The political indoctrination found in the reeducation camps is also taking place in different, and sometimes gentler, forms through “home visits” by Communist Party cadres to families in Xinjiang and “open” camps for people accused of minor crimes who are allowed to return home at night. According to a recent report from Human Rights Watch about the “home stays”:

“Muslim families across Xinjiang are now literally eating and sleeping under the watchful eye of the state in their own homes,” said Maya Wang, senior China researcher at Human Rights Watch. “The latest drive adds to a whole host of pervasive – and perverse – controls on everyday life in Xinjiang.”

Since 2014, Xinjiang authorities have sent 200,000 cadres from government agencies, state-owned enterprises, and public institutions to regularly visit and surveil people. Authorities state that this initiative, known as “fanghuiju” (访惠聚, an acronym that stands for “Visit the People, Benefit the People, and Get Together the Hearts of the People” [访民情、惠民生、聚民心]), is broadly designed to “safeguard social stability.”

[…] The cadres perform several functions during their stay. They collect and update information about the families, such as whether they have local hukous – household registration – or are migrants from another region, their political views, and their religion. The visiting cadres observe and report on any “problems” or “unusual situations” – which can range from uncleanliness to alcoholism to the extent of religious beliefs – and act to “rectify” the situation. Cadres also carry out political indoctrination, including promoting “Xi Jinping Thought” and explaining the Chinese Communist Party’s “care” and “selflessness” in its policies toward Xinjiang. They also warn people against the dangers of “pan-Islamism,” “pan-Turkism,” and “pan-Kazakhism” – ideologies or identities that the government finds threatening. The authorities expect all of these to be done through “heart-to-heart” talks about everyday life. [Source]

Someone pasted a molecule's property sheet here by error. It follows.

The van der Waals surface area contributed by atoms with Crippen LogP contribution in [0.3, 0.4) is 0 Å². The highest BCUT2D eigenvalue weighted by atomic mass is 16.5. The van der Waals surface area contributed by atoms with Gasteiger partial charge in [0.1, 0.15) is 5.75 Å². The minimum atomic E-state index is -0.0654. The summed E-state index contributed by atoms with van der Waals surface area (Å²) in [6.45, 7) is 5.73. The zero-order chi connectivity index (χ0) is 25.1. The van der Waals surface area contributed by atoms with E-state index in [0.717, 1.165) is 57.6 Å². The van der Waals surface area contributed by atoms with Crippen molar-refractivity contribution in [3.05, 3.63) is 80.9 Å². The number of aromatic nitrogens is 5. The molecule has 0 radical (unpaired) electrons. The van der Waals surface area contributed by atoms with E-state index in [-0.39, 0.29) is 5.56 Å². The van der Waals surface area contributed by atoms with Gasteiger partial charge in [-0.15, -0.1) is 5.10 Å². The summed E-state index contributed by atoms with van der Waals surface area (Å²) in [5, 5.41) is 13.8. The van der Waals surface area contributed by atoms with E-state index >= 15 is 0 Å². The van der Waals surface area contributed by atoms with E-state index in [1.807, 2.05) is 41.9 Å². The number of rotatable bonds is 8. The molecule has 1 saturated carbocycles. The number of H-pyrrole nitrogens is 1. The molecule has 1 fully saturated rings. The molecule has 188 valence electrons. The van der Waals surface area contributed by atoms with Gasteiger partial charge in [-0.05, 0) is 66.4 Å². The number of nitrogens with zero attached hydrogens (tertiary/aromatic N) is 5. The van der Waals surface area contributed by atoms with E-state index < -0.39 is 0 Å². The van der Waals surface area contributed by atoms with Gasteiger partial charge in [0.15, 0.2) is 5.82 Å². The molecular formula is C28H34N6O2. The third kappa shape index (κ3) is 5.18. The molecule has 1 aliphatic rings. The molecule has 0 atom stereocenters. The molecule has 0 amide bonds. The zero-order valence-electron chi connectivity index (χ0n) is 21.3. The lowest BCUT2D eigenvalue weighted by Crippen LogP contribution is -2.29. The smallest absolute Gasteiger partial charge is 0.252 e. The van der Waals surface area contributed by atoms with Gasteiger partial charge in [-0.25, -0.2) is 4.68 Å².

Steven Jiang of CNN also reports on the home stays:

In numerous photos posted online, the authorities paint a picture of ethnic unity, showing smiling Han officials and minority families jointly preparing meals, doing household chores, playing sports and even sharing the same bed — images that Human Rights Watch’s Wang says put the “forced intimacy” element of the program on full display.

Government statements have stressed the program’s effectiveness in resolving people’s daily and social problems such as trash collection to alcoholism.